When a holding company is being valued, business owners typically think the valuation is quite straightforward. This is not an unusual expectation given that most holding companies are simply there to hold assets without engaging in any business activities or operations of their own. Assets may include shares of a related company that is active in operations, investments such as public company shares or mutual funds, and fixed assets, such as property and equipment.
However, when performing a valuation of a holding company there are a few considerations a business valuator must think about. For simplicity, our example will focus on one kind of holding company: a real estate holding company.
The valuation of a holding company would typically take the form of an asset approach. Assuming the holding company is a going concern (i.e., does not appear to be in distress and will not declare bankruptcy in the foreseeable future), the valuation is calculated by taking the fair market value of assets, net of the fair market value of liabilities at the valuation date. Given that in a real estate holding company the main asset typically held is property (e.g., land and buildings), we will focus our valuation discussion on one of the issues involved with disposal of property.
When there is a disposal of property, valuators consider what the fair market value of the property would be. Fair market value may be determined by a property appraisal prepared by an appraiser, or by using a government-issued property tax appraisal. If the property is assumed to be sold on the valuation date or immediately after, 100 percent of the taxes are recognized and deducted against the fair market value of the property. However, if the property is going to be held in the foreseeable future (i.e., the property is earning a market rate of return and a potential buyer would keep the property to continue earning this revenue stream), valuators consider the timing of the eventual disposal.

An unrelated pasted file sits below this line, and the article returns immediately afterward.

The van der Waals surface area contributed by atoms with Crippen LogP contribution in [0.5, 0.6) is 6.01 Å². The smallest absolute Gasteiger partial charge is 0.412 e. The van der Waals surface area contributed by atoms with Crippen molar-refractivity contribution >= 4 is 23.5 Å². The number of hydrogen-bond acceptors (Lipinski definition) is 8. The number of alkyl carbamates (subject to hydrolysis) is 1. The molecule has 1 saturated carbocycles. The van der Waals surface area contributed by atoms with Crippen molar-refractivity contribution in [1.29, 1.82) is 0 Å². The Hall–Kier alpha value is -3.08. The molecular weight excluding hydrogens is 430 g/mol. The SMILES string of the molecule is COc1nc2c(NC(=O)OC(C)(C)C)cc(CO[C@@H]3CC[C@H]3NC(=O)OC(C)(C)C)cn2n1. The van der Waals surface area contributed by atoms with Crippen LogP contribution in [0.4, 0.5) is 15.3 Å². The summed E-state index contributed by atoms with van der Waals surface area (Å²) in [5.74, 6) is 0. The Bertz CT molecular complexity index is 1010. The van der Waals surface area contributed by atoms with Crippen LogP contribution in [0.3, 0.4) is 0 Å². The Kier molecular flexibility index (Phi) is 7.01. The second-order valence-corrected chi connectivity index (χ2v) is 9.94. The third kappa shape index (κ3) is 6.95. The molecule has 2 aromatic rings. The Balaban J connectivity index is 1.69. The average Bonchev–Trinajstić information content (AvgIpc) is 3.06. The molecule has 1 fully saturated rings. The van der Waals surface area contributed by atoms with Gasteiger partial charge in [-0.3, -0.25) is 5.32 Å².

Scenarios are run to capture a proper present value of the timing factor for the tax on disposal. In our profession, the recognition rate used and applied against the taxes at disposition of the property is a matter of professional judgment and may range from 0 percent to 100 percent depending on the valuator’s assumptions. Depending on the circumstances, 50 percent is a common recognition rate used amongst valuators to capture the uncertainty on whether the property would be sold immediately after the valuation date (100 percent recognition rate) or the property would be kept indefinitely (0 percent recognition rate).
As seen in the example above, a valuation of a holding company is beyond a simple math exercise and has many considerations. As such, a valuator would typically consult with the business owner regarding the identified issues even if the company is just a holding company.